Iwi assessment called for under unitary plan

16:00, Mar 12 2014

A little-known aspect of the proposed Auckland Unitary Plan has come into effect, leaving many residents confused and frustrated.

Under the plan, thousands of sites across Auckland have been deemed of historical significance to Maori and some may now require a ‘cultural impact assessment' before any alterations are made to properties.

Cultural impact assessments, or CIAs, are performed by local iwi with a preliminary cost which could be as high as $1500. Up to 19 different iwi groups are eligible to assess properties, possibly charging subsequent inspection fees.

But the Auckland Council says it knows of one iwi which isn't charging anything for minor developments.

It says the CIA requirement is similar to an applicant having to supply specialist reports, such as from an engineer or landscape expert. The council takes into account the CIA and all other information required before making any decision on the resource consent application.

"The sites don't all require a CIA and in most cases we've seen they aren't required," a council spokesperson says. "The requirement is to ask iwi if a CIA is needed when developing on or near one of these sites as part of a resource consent application. They will then advise whether it is or isn't."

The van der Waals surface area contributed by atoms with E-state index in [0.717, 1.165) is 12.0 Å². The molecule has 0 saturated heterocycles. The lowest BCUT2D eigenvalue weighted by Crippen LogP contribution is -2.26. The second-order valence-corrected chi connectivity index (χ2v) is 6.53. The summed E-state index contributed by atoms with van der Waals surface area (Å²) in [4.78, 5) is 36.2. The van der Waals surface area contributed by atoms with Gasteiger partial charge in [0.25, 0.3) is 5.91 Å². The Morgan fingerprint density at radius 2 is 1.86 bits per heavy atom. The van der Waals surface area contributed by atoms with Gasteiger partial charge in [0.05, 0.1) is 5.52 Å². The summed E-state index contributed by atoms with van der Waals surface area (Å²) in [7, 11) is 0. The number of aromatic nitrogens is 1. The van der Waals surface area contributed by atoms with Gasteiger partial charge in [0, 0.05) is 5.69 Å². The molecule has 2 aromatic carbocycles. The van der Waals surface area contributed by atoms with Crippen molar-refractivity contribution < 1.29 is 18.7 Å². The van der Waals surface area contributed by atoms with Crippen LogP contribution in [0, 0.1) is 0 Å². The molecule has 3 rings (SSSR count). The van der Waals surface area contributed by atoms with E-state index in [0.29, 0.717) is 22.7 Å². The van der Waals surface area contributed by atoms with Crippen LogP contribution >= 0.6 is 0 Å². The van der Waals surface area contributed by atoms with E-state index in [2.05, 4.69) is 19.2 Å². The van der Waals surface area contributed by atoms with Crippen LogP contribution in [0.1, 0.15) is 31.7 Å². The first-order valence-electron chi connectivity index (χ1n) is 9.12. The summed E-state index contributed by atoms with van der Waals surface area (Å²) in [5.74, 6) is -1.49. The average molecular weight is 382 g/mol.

The new consent process affects large areas of the Hibiscus Coast and parts of Rodney. Historical sites are in Orewa, Red Beach, Arkles Bay, Manly and Stillwater, for instance.

"There is a huge amount of alarm in the community," Lorraine Gatiss of Manly says. "We're all wondering how this is going to play out.

"It feels like a violation of sorts. We've had no consultation, no heads up, yet it's our pockets that are affected."

Unlike other elements of the unitary plan, the iwi consent process has been active since day one, causing confusion for residents and local board members alike.

Hibiscus and Bays Local Board member Janet Fitzgerald finds the process "ridiculous", having "come completely out of left field".

"On one hand they try to make Auckland a livable city, trying to get people to come here and yet we're putting in these stupid ideas that are going to raise the cost of living even more."

Submissions to the plan closed on February 28 but changes are beginning to be made, Hibiscus and Bays Local Board chairwoman Julia Parfitt says.

"There has been some streamlining effects in the process", namely the appointment of facilitators between the council and iwi in the communication process, she says. Although submissions to the council are closed, Mrs Parfitt believes the matter to "be one of the first issues that are considered by independent commissioners".

Marcus Logan is an AUT journalism student

Rodney Times